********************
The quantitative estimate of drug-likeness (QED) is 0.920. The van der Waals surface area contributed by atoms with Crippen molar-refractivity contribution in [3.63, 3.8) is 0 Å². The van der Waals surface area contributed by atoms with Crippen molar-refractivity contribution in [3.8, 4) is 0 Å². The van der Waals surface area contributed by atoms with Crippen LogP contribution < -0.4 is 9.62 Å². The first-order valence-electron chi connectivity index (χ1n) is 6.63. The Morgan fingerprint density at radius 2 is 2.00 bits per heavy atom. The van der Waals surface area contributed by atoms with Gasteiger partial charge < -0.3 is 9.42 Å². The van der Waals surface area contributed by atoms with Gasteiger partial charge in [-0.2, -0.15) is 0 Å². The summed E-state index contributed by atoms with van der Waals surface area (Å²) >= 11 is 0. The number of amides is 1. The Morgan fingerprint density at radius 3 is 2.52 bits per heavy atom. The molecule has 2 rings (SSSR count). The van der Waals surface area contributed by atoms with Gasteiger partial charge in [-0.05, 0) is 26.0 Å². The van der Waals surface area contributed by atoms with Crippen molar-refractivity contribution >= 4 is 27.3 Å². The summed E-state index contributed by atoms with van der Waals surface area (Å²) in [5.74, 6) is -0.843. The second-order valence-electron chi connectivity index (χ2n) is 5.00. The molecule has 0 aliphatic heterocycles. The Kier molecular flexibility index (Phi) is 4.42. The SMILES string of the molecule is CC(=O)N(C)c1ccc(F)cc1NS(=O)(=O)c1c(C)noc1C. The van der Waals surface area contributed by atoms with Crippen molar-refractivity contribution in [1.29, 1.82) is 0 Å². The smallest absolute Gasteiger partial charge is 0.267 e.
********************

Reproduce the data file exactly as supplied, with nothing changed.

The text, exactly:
The quantitative estimate of drug-likeness (QED) is 0.920. The van der Waals surface area contributed by atoms with Crippen molar-refractivity contribution in [3.63, 3.8) is 0 Å². The van der Waals surface area contributed by atoms with Crippen molar-refractivity contribution in [3.8, 4) is 0 Å². The van der Waals surface area contributed by atoms with Crippen LogP contribution < -0.4 is 9.62 Å². The first-order valence-electron chi connectivity index (χ1n) is 6.63. The Morgan fingerprint density at radius 2 is 2.00 bits per heavy atom. The van der Waals surface area contributed by atoms with Gasteiger partial charge < -0.3 is 9.42 Å². The van der Waals surface area contributed by atoms with Gasteiger partial charge in [-0.2, -0.15) is 0 Å². The summed E-state index contributed by atoms with van der Waals surface area (Å²) >= 11 is 0. The number of amides is 1. The Morgan fingerprint density at radius 3 is 2.52 bits per heavy atom. The molecule has 2 rings (SSSR count). The van der Waals surface area contributed by atoms with Gasteiger partial charge in [-0.05, 0) is 26.0 Å². The van der Waals surface area contributed by atoms with Crippen molar-refractivity contribution >= 4 is 27.3 Å². The summed E-state index contributed by atoms with van der Waals surface area (Å²) in [5.74, 6) is -0.843. The second-order valence-electron chi connectivity index (χ2n) is 5.00. The molecule has 0 aliphatic heterocycles. The Kier molecular flexibility index (Phi) is 4.42. The SMILES string of the molecule is CC(=O)N(C)c1ccc(F)cc1NS(=O)(=O)c1c(C)noc1C. The van der Waals surface area contributed by atoms with Crippen molar-refractivity contribution in [1.29, 1.82) is 0 Å². The smallest absolute Gasteiger partial charge is 0.267 e.